Home > Global > IIED – The food price crisis and urban food (in)security

IIED – The food price crisis and urban food (in)security

Cohen, M. and J.L Garrett (2009). The food price crisis and urban food (in)security. (pdf, 436KB)

Urbanization and emerging population issues working paper series No.2, IIED, London.

Rapid increases in food prices in 2007 and the first half of 2008 attracted high-level policy attention. During the course of 2008, the United Nations organized an inter-agency High-Level Taskforce on the Global Food Security Crisis and issued a Comprehensive Framework for Action. Over 40 heads of state and government attended a High-Level Conference on World Food Security, sponsored by the Food and Agriculture Organization of the United Nations (FAO), and focused mainly on how to address the price increases. Donors pledged more than US $12 billion to assist low-income, food-importing countries in coping with the effects of soaring prices.

The speeches, declarations, plans, and pledges all duly noted the vulnerability of poor urban dwellers, who rely primarily on market purchases for their food, and for whom food purchases account for the bulk of expenditures. Yet most policy prescriptions focused on addressing constraints to rural-based food production. In addition to strengthening of social protection schemes, the declarations called for increased investment in smallholder agriculture, attention to macroeconomic and trade measures, and the development or rebuilding of national and regional food stocks. While action in these last three areas potentially contributes in the longer term to greater urban food security, policymakers and analysts nevertheless paid less attention to efforts that would have a direct impact on preventing urban hunger.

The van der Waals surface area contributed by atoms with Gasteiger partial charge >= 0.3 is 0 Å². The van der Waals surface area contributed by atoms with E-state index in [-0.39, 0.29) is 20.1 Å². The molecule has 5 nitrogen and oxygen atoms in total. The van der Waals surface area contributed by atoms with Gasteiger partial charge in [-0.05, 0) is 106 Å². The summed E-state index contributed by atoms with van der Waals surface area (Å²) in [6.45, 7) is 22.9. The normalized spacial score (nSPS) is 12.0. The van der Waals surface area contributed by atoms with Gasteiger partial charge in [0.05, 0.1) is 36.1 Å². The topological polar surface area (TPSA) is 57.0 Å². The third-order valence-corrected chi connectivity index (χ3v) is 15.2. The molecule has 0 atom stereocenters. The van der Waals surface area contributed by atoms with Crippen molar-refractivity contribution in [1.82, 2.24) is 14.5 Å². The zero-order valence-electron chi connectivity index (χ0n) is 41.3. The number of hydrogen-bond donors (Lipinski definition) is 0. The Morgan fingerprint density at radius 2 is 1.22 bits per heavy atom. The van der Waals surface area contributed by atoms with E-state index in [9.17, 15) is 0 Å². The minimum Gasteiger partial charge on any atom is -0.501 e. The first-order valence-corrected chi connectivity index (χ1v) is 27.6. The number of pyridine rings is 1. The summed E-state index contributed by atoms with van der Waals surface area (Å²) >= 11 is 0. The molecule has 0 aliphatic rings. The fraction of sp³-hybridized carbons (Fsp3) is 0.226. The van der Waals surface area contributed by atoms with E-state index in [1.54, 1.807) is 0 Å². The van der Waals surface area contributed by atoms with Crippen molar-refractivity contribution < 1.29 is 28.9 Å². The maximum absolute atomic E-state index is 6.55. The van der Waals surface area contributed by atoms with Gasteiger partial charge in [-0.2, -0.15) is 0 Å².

In this paper, we argue that the disproportionate attention that policy solutions to the food price crisis give to rural dwellers is likely misplaced. Although in developing countries rural poverty is often deeper and more widespread than urban poverty, rural dwellers are often net producers of food, frequently of the very staples whose prices are rising. We outline the pathways of impact of food price rises on urban dwellers; highlight the evidence so far on how those impacts have played out during this crisis; and describe current policy responses and suggest how to improve them to better protect the urban poor in the short- and longer-term.

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